PWM (Pulse-Width Modulation) is a technique initially developed to control electrical machines at variable speed. It is based on the generation of voltage pulses of variable width: when smoothed by the inductance of the machine, they create quasi-sinusoidal current waveforms of variable frequency in the stator windings.
The most common PWM technique is called Symmetrical Pulse Width Modulation: the switching times generating the voltage waveforms are defined by the intersection of a symmetrical triangular carrier with a purely sinusoidal waveform called modulation signal. The frequency of the carrier fswi is called carrier frequency, chopping frequency or switching frequency.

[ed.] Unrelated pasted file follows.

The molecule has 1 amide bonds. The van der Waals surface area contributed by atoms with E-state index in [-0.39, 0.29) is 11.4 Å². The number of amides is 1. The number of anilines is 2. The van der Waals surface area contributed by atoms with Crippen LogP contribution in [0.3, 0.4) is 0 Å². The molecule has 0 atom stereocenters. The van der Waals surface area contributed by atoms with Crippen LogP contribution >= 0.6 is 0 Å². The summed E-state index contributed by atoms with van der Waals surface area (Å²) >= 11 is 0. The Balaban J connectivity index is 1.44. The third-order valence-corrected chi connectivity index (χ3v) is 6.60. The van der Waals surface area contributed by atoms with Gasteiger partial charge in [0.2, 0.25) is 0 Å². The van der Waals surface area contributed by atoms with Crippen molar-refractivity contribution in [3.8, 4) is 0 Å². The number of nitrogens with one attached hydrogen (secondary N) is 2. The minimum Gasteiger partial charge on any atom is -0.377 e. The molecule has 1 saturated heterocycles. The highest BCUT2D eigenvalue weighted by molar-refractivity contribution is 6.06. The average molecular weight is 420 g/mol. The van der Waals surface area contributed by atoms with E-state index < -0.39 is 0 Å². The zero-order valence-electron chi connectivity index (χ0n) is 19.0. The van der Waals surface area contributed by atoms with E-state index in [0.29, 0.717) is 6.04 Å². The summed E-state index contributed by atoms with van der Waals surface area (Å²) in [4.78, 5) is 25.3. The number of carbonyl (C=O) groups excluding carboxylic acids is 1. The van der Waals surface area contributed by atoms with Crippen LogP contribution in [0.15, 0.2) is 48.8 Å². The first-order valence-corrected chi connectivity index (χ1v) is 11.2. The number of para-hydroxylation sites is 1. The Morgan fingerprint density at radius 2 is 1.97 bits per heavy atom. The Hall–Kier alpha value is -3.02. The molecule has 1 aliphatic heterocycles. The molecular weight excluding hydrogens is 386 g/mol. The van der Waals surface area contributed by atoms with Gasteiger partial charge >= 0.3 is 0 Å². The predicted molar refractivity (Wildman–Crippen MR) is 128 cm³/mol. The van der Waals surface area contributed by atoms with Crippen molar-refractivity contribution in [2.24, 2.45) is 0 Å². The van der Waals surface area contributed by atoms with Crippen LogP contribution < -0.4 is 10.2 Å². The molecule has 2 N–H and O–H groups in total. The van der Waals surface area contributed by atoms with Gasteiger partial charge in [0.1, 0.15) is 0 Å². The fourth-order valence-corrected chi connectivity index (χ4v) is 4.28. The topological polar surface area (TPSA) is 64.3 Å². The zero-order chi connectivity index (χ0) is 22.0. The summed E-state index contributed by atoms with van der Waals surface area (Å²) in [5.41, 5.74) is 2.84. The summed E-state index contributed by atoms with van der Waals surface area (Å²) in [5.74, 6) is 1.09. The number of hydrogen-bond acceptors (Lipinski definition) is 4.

Application to e-NVH
The PWM control of the electrical machine creates additional voltage and current harmonics in the windings. These specific harmonics create specific acoustic noise harmonics around multiples of the switching frequency, these are detailed in the article on PWM force harmonics.
Application to Manatee
Manatee software can simulate switching noise, including sound quality metrics.